As mentioned earlier, Vesper has a more proactive role in the film, which is indicative of how far attitudes towards women have come since the 1950s.
Le Chiffre also has a substantial, though more subtle tweaking to his character. In the film he is presented as a calm, cool, and composed crime leader, the image of which is brilliantly destroyed midway through the film, revealing him as nothing better than a common thug. In the book it is more blatant that Le Chiffre is just a small-time crook. Mads Mikkelsen deserves high praise for his performance.
Considering the medium and the time period in which they were released, I’d say each version has its own merits. However, the film has done a great job adapting its source material for a 21st century audience.
The novel triumphs in the categories of style and imagery. I was surprised by the small bursts of poetic allusion in Fleming’s narrative. I didn’t expect whimsical prose from a Bond novel, but the author succeeds in painting some pretty imagery with his paragraphs, particularly when Bond engages in philosophical discussion about the nature of good vs evil, and politics.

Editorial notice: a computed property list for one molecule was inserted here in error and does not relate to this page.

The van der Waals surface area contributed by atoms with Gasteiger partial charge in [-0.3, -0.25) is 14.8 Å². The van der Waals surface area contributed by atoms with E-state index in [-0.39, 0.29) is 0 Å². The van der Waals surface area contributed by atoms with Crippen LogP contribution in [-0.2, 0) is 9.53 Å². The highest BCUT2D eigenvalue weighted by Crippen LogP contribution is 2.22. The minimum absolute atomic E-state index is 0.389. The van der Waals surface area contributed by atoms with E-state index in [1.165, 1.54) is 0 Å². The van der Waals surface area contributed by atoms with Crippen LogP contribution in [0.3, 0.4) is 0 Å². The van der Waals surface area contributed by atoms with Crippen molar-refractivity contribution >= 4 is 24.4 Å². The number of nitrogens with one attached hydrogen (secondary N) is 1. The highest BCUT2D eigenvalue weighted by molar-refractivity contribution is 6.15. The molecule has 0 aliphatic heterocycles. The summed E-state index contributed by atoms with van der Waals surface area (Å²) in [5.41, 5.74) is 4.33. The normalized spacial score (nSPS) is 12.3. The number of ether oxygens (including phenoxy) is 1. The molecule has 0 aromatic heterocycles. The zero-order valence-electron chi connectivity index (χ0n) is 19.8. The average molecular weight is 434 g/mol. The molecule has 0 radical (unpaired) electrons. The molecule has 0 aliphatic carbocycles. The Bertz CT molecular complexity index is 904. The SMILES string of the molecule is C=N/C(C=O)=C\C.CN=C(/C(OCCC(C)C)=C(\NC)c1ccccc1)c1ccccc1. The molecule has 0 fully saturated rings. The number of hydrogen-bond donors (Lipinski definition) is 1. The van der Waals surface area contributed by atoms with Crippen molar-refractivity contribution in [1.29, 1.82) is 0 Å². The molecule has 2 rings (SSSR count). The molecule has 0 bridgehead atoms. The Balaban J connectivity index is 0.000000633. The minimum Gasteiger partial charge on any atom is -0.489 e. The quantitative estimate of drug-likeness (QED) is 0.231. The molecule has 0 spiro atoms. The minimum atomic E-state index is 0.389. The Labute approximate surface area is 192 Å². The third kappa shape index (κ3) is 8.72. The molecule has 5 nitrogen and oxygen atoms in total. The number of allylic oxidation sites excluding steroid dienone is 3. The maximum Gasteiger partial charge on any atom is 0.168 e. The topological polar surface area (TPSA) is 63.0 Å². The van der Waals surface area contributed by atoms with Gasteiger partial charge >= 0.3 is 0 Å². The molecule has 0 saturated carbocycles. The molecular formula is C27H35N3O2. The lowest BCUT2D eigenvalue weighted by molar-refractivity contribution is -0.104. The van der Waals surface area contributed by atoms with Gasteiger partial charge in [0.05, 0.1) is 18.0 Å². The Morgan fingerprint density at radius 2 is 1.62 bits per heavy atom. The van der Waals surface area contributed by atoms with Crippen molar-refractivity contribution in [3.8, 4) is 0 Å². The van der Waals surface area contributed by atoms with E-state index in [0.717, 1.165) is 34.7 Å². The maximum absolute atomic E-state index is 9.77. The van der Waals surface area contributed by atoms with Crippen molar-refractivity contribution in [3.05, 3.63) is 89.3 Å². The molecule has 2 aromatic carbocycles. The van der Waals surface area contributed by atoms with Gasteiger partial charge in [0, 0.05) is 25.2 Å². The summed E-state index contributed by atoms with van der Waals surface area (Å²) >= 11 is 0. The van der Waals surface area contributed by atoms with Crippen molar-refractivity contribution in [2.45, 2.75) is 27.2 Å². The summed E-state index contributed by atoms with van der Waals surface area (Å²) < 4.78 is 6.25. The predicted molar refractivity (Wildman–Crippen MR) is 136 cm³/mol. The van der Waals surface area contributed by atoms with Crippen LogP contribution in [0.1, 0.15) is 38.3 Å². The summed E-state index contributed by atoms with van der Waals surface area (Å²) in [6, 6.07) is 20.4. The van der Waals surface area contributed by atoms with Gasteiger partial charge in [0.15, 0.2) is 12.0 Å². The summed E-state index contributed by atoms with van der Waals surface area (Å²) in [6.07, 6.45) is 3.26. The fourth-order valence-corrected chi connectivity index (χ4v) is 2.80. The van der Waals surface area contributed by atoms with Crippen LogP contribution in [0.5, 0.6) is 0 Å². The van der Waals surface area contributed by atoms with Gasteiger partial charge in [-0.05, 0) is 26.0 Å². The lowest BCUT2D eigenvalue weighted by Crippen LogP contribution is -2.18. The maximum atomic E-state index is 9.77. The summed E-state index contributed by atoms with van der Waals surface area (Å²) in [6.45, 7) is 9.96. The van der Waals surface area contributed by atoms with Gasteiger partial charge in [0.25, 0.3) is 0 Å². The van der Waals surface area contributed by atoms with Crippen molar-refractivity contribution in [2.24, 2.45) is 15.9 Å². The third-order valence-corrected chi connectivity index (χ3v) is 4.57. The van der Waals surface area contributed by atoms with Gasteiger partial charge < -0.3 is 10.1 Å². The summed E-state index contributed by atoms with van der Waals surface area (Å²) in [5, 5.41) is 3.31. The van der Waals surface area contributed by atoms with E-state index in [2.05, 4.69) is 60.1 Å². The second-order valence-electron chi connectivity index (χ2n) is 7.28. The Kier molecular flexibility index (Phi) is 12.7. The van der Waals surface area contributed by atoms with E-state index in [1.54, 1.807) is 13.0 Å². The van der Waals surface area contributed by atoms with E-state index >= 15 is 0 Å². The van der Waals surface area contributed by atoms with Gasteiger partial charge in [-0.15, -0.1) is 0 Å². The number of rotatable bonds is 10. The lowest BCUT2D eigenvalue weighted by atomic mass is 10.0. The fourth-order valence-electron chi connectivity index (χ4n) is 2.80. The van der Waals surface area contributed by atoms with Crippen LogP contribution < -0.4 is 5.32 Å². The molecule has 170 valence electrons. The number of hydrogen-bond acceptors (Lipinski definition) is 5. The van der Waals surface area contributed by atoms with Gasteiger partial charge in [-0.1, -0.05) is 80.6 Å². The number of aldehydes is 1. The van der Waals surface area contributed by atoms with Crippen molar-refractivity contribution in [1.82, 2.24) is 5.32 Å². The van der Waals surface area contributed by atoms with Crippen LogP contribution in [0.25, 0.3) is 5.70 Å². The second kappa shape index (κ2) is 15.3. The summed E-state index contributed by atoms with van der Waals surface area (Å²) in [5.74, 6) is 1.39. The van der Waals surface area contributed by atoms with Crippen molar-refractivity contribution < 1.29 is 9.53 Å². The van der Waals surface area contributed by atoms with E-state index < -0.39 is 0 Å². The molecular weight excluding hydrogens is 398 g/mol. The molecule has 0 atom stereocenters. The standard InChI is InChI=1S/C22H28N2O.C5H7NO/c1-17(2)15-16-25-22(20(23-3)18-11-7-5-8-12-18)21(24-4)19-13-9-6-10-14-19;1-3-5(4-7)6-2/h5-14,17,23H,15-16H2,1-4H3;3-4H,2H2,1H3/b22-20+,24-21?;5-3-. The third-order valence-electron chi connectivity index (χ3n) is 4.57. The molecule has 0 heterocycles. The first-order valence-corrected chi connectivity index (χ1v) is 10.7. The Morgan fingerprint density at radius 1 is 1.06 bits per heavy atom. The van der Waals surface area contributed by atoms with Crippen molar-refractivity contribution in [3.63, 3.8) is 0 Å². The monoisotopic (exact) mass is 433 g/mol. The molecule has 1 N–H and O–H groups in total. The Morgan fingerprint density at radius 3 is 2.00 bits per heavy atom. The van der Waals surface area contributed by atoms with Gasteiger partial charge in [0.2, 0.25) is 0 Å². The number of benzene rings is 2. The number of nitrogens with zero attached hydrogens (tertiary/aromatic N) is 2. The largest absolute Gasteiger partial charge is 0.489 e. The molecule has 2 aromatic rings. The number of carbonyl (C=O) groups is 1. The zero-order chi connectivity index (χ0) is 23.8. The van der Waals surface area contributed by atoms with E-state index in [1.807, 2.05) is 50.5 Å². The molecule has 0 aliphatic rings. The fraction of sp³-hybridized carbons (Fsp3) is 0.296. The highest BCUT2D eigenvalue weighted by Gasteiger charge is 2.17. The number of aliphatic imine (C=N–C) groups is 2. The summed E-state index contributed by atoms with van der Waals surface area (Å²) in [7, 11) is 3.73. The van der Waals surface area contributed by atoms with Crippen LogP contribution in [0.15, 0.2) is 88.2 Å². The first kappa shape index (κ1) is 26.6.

Not so pretty is Bond’s outdated attitudes towards women. Although it seems like Fleming may have been aware of how misogynistic his character was (and deliberately kept him that way for the sake of creating the Bond personality), it certainly felt like some line was being crossed, especially when Bond contemplated Vesper’s allure, describing it as that of “the sweet tang of rape”. That was a genuine wtf-moment.
For its part, the film succeeds in replicating the grittiness of the story and setting, while at the same time standing out as something entirely on its own. With updated social norms and political settings, Casino Royale (2006), both at the time of its release and today, holds up as an action-thriller that is both relevant and real to its audience. This is quite the achievement as we all know how badly most Bond films age. Watch a Roger Moore or Brosnan Bond film, and it is likely you’ll either laugh or cringe at more than one thing or another. Casino Royale (2006) obviously respects its roots, and takes itself seriously, led by a director who obviously excels in this genre, having directed another highly successful and entertaining Bond film.
Rarely do I ever say so, but I have to recommend the film over the novel. Although the novel is still good, the movie simply tells the story so well and with sensible changes and updates, including more action, more in-depth character development, and more memorable moments. This is all accomplished while staying true to the Bond universe by presenting itself as a classy yet riveting action film. Do both if you can, but the film would be enough.
This has been a gamobo review. Thanks for reading.